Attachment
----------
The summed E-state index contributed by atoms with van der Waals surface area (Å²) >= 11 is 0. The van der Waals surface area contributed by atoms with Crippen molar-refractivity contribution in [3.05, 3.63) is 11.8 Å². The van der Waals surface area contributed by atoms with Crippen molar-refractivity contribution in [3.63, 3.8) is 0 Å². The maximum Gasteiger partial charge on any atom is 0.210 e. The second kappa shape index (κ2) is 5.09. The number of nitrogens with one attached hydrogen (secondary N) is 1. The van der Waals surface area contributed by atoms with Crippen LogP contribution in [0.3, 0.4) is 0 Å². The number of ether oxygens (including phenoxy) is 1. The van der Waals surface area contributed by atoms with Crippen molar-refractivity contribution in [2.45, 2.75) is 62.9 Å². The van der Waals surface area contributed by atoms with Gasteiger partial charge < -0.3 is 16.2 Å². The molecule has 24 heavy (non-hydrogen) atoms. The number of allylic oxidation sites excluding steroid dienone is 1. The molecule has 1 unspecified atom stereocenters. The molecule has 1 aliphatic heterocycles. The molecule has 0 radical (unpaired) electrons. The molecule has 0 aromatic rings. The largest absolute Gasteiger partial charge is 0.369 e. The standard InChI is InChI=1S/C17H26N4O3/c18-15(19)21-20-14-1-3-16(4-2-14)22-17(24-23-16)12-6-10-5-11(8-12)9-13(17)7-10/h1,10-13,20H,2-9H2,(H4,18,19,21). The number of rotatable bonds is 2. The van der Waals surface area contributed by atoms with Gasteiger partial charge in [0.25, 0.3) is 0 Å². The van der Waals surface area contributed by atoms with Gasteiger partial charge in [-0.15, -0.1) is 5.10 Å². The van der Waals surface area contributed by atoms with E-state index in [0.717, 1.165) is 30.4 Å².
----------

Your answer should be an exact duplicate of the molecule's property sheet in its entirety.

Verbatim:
The summed E-state index contributed by atoms with van der Waals surface area (Å²) >= 11 is 0. The van der Waals surface area contributed by atoms with Crippen molar-refractivity contribution in [3.05, 3.63) is 11.8 Å². The van der Waals surface area contributed by atoms with Crippen molar-refractivity contribution in [3.63, 3.8) is 0 Å². The maximum Gasteiger partial charge on any atom is 0.210 e. The second kappa shape index (κ2) is 5.09. The number of nitrogens with one attached hydrogen (secondary N) is 1. The van der Waals surface area contributed by atoms with Crippen LogP contribution in [0.3, 0.4) is 0 Å². The number of ether oxygens (including phenoxy) is 1. The van der Waals surface area contributed by atoms with Crippen molar-refractivity contribution in [2.45, 2.75) is 62.9 Å². The van der Waals surface area contributed by atoms with Gasteiger partial charge < -0.3 is 16.2 Å². The molecule has 24 heavy (non-hydrogen) atoms. The number of allylic oxidation sites excluding steroid dienone is 1. The molecule has 1 unspecified atom stereocenters. The molecule has 1 aliphatic heterocycles. The molecule has 0 radical (unpaired) electrons. The molecule has 0 aromatic rings. The largest absolute Gasteiger partial charge is 0.369 e. The standard InChI is InChI=1S/C17H26N4O3/c18-15(19)21-20-14-1-3-16(4-2-14)22-17(24-23-16)12-6-10-5-11(8-12)9-13(17)7-10/h1,10-13,20H,2-9H2,(H4,18,19,21). The number of rotatable bonds is 2. The van der Waals surface area contributed by atoms with Gasteiger partial charge in [0.25, 0.3) is 0 Å². The van der Waals surface area contributed by atoms with Gasteiger partial charge in [-0.15, -0.1) is 5.10 Å². The van der Waals surface area contributed by atoms with E-state index in [0.717, 1.165) is 30.4 Å².